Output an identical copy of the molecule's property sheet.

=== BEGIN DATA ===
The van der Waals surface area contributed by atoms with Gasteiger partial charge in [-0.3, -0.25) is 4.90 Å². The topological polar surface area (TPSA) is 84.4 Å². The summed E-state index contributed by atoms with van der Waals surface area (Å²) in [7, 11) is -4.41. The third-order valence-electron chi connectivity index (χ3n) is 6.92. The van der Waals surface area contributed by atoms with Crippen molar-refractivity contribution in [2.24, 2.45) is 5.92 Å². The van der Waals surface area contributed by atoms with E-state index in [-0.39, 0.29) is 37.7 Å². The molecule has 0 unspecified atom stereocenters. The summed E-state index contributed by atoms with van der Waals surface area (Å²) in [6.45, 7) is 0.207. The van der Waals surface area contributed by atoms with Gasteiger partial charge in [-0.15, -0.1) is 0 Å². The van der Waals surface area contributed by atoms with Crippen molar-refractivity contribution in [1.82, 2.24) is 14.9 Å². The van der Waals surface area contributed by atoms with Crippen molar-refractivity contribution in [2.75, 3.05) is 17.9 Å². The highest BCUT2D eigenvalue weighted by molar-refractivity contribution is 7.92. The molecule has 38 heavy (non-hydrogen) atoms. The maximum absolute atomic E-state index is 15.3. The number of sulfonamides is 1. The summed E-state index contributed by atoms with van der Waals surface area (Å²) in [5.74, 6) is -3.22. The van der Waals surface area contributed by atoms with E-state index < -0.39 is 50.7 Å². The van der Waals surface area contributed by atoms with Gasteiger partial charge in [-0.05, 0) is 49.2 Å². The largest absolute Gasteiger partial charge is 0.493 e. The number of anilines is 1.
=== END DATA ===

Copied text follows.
The van der Waals surface area contributed by atoms with Gasteiger partial charge in [-0.3, -0.25) is 4.90 Å². The topological polar surface area (TPSA) is 84.4 Å². The summed E-state index contributed by atoms with van der Waals surface area (Å²) in [7, 11) is -4.41. The third-order valence-electron chi connectivity index (χ3n) is 6.92. The van der Waals surface area contributed by atoms with Crippen molar-refractivity contribution in [2.24, 2.45) is 5.92 Å². The van der Waals surface area contributed by atoms with E-state index in [-0.39, 0.29) is 37.7 Å². The molecule has 0 unspecified atom stereocenters. The summed E-state index contributed by atoms with van der Waals surface area (Å²) in [6.45, 7) is 0.207. The van der Waals surface area contributed by atoms with Gasteiger partial charge in [-0.15, -0.1) is 0 Å². The van der Waals surface area contributed by atoms with Crippen molar-refractivity contribution in [1.82, 2.24) is 14.9 Å². The van der Waals surface area contributed by atoms with Crippen molar-refractivity contribution in [2.75, 3.05) is 17.9 Å². The highest BCUT2D eigenvalue weighted by molar-refractivity contribution is 7.92. The molecule has 38 heavy (non-hydrogen) atoms. The maximum absolute atomic E-state index is 15.3. The number of sulfonamides is 1. The summed E-state index contributed by atoms with van der Waals surface area (Å²) in [5.74, 6) is -3.22. The van der Waals surface area contributed by atoms with E-state index < -0.39 is 50.7 Å². The van der Waals surface area contributed by atoms with Gasteiger partial charge in [-0.05, 0) is 49.2 Å². The largest absolute Gasteiger partial charge is 0.493 e. The number of anilines is 1.